- Tefnut is often depicted holding the Ankh, the key of life, that represented eternal life
- She often holds the 'was' sceptre, a long staff, topped with a symbolic animal head, believed to embody magical powers, symbolizing divine power and an emblem of authority
Tefnut in Egyptian Mythology - Twin Sister of the god Shu
Tefnut, the Egyptian goddess of rain and moisture, featured in the stories, myths and legends in Egyptian Mythology. Tefnut was the twin-sister of Shu. Tefnut could take on the role of the 'Eye of Ra'. According to Egyptian mythology her brother Shu was the right eye of Atum Ra representing an aspect of the Sun and Tefnut was the left eye representing the Moon. In the creation myth the god Atum Ra says, after describing how Shu and Tefnut followed from himself, "thus from being one god I became three." She was also a god of the dead and connected with the supply of drink to the deceased. Tefnut and Shu were also worshipped as a pair of lions at Leontopolis in the Nile delta but her principal sanctuary was at Heliopolis.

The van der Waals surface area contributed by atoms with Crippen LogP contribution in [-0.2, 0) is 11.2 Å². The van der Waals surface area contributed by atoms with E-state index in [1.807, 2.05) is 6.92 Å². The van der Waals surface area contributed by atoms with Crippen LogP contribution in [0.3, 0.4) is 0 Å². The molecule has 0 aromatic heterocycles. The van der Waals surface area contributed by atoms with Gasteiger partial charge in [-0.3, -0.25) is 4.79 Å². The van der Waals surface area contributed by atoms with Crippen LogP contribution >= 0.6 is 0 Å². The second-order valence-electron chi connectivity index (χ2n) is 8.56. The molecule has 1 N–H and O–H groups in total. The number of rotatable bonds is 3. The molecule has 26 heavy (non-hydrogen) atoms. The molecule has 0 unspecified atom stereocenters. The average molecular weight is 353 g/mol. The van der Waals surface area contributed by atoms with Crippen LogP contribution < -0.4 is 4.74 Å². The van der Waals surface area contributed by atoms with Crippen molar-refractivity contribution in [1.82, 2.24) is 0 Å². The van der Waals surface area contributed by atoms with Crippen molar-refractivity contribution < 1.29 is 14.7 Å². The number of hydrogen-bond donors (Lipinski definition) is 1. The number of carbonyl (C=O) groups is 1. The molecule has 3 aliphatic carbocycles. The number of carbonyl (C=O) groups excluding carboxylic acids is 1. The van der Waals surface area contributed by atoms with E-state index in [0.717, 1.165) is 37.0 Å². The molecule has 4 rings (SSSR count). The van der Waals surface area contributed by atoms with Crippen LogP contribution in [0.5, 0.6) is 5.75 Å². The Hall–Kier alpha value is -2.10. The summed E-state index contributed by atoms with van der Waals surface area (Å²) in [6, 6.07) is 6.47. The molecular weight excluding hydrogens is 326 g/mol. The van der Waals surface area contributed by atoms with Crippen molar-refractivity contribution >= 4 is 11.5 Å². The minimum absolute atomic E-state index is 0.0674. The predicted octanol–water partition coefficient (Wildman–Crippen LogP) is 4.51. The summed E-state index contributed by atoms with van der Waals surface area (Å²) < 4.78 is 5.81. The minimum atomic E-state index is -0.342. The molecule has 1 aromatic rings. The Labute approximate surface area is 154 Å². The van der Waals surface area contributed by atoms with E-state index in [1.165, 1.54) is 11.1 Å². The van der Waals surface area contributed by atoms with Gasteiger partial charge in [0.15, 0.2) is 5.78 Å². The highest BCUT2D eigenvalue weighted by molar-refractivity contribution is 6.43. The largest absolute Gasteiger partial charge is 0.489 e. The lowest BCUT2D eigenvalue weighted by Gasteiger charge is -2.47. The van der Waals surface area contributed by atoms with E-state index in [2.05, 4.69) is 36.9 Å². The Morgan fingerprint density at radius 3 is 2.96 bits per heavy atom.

Picture of Tefnut and the Tree of Life
The following picture depicts a scene from the tomb of Ramses II who stands in the Tree of Life. On the left is the ibis-headed god Thoth, the secretary of the sun god Ra and scribe of the Underworld, the god Ptah, the lord of truth and Tefnut, the lion headed goddess.
The Tree of Life
Facts about Tefnut in Egyptian Mythology
Discover interesting information and research facts about Tefnut, the Egyptian goddess of rain and moisture. The facts about Tefnut provides a list detailing fascinating additional info to increase your knowledge about Tefnut in Egyptian Mythology.
Mythology and Facts about Tefnut
Fact 1 about Tefnut: Tefnut, the lion headed goddess of water, is often depicted on the coffins of the deceased pouring drink from a pitcher, to sustain the souls journeying through the Underworld.
Fact 2 about Tefnut: She was also a god of the dead and connected with the supply of drink to the deceased. She is featured in depictions in the Book of the Dead